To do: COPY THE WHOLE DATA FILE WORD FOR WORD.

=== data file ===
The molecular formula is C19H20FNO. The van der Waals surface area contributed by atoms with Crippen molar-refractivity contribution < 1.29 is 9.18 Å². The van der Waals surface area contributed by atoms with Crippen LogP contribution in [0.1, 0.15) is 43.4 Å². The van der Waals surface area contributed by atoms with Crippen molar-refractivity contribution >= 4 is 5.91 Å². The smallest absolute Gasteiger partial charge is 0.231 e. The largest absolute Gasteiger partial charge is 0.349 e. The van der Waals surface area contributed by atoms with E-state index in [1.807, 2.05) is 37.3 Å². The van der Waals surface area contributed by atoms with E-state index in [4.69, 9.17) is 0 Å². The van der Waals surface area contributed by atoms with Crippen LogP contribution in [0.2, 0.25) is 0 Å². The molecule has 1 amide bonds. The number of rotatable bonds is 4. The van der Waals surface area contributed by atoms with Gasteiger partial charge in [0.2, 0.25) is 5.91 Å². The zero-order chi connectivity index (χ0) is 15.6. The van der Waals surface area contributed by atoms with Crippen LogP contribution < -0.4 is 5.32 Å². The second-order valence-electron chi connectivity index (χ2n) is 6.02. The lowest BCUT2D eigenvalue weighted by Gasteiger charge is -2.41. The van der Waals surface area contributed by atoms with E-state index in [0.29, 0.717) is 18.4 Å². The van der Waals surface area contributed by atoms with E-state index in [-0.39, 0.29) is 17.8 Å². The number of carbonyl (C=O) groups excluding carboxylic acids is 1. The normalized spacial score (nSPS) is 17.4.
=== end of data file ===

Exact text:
The molecular formula is C19H20FNO. The van der Waals surface area contributed by atoms with Crippen molar-refractivity contribution < 1.29 is 9.18 Å². The van der Waals surface area contributed by atoms with Crippen LogP contribution in [0.1, 0.15) is 43.4 Å². The van der Waals surface area contributed by atoms with Crippen molar-refractivity contribution >= 4 is 5.91 Å². The smallest absolute Gasteiger partial charge is 0.231 e. The largest absolute Gasteiger partial charge is 0.349 e. The van der Waals surface area contributed by atoms with E-state index in [1.807, 2.05) is 37.3 Å². The van der Waals surface area contributed by atoms with E-state index in [4.69, 9.17) is 0 Å². The van der Waals surface area contributed by atoms with Crippen LogP contribution in [0.2, 0.25) is 0 Å². The molecule has 1 amide bonds. The number of rotatable bonds is 4. The van der Waals surface area contributed by atoms with Gasteiger partial charge in [0.2, 0.25) is 5.91 Å². The zero-order chi connectivity index (χ0) is 15.6. The van der Waals surface area contributed by atoms with Crippen LogP contribution < -0.4 is 5.32 Å². The second-order valence-electron chi connectivity index (χ2n) is 6.02. The lowest BCUT2D eigenvalue weighted by Gasteiger charge is -2.41. The van der Waals surface area contributed by atoms with E-state index in [0.29, 0.717) is 18.4 Å². The van der Waals surface area contributed by atoms with E-state index in [-0.39, 0.29) is 17.8 Å². The number of carbonyl (C=O) groups excluding carboxylic acids is 1. The normalized spacial score (nSPS) is 17.4.